Official student newspaper of Alabama State University

The Hornet Tribune

Official student newspaper of Alabama State University

The Hornet Tribune

Official student newspaper of Alabama State University

The Hornet Tribune

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Montgomery Judge Johnny Hardwick seriously injured in domestic incident, son charged

Judge Johnny Hardwick

Judge Johnny Hardwick, the presiding judge of Montgomery County’s Fifteenth Judicial Circuit remains hospitalized after authorities say he was attacked and seriously injured by his son over the weekend.

His son, 36-year-old Khalfani Hardwick, is charged with first-degree domestic violence-assault and certain persons forbidden to possess a firearm.

New court records made public Monday say Khalfani Hardwick stabbed his father multiple times in the face and shot him in the face before fleeing the scene.

The assault happened about 12:30 p.m. Saturday at the Hardwick home.

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Deputies immediately saturated the area and located Khalfani Hardwick’s abandoned vehicle on Trotman Road. A short time later, deputies located him on U.S. 231, and he was taken into custody.
Judge Hardwick, a circuit judge since 2001, is the current president of the Alabama Association of Circuit Court Judges.

A Montgomery native, the judge is a 1973 graduate of Alabama State University. According to a news release from the university in August, Hardwick helped spearhead the “Golden Class” (50-year) reunion of his college graduating class, which made a more than $250,000 donation to their alma mater, the largest single donation by a Golden Class in recent years.

An updated condition for the judge has not been released.
Khalfani Hardwick in 2017 pleaded guilty to a reduced charge of second-degree assault in the 2014 shooting of another man. He was initially charged with attempted murder.
According to court documents, he shot the man in the back of the head and “left him for dead.”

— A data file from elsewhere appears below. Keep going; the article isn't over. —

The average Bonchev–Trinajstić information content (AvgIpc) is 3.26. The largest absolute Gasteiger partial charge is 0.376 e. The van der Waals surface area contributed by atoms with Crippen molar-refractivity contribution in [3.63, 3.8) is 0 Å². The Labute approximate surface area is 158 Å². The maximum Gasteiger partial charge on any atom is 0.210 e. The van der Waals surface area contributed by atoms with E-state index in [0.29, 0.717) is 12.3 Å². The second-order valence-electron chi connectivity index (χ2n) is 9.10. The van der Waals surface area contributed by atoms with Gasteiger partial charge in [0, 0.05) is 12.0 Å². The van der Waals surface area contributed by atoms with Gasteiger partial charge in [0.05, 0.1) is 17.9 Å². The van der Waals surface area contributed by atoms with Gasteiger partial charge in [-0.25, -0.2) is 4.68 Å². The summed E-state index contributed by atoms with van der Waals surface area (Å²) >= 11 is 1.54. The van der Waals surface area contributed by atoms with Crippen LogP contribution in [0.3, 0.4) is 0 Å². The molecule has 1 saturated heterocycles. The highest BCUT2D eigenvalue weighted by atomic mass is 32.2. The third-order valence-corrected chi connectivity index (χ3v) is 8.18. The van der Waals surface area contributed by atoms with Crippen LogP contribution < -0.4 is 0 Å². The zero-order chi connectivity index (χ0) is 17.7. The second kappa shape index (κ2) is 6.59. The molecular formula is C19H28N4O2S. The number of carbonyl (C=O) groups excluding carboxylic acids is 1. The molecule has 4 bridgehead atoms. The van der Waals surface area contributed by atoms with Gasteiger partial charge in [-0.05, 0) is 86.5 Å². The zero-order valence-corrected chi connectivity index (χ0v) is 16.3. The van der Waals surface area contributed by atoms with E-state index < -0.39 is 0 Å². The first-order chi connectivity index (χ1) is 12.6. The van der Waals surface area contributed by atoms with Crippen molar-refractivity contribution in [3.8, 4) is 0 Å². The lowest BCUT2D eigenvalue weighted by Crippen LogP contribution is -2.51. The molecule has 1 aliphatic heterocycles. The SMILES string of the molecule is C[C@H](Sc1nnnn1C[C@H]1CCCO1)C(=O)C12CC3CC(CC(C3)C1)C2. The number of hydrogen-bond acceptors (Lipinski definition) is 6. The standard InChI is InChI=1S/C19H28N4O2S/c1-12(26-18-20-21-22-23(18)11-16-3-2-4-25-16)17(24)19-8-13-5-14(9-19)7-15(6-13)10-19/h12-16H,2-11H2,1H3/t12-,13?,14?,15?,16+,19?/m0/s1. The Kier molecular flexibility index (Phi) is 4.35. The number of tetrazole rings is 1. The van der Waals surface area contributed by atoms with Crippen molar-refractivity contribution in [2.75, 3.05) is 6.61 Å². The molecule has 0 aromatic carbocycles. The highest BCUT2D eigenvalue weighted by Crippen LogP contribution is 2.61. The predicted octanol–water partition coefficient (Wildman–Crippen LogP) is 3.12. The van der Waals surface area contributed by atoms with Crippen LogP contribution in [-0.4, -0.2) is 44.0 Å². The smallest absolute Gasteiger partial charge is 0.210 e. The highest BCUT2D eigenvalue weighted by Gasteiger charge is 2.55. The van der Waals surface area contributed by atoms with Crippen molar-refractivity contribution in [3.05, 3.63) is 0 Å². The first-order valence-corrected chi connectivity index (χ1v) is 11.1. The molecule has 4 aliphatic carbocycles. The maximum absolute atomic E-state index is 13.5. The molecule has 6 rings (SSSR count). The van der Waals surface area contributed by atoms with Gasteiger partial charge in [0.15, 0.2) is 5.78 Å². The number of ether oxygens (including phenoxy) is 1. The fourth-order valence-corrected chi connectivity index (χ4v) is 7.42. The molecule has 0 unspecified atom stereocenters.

Court records show Khalfani Hardwick received a 3-year suspended sentence with three years of probation.

He spent 19 months on probation before he petitioned for an early release.
According to the Alabama Board of Pardons and Paroles, Khalfani Hardwick graduated from Alabama State University with a degree in accounting while on probation and was offered a job. He could not, however, be seated in a CPA certification class while on probation, hence the request to be dismissed.
“He has accepted his punishment for his actions an embraced the opportunity to better himself,’’ the Pardons and Paroles paperwork stated, adding that he had a “stable” home life.
The Alabama Attorney General’s Office opposed the request, noting that the Pardons and Paroles board requires all violent probationers serve a minimum of 24 months before consideration of early termination.
“The defendant entered a guilty plea to assault in the second degree for shooting the victim in the back of the head and leaving him for dead, which is absolutely a crime of violence,’’ the AG’s office argued.
Montgomery County Circuit Judge John E. Rochester granted the early release on Nov. 5, 2019.

Khalfani Hardwick was booked into the Montgomery County Detention Center a 9:03 p.m. Saturday and remains held without bond.


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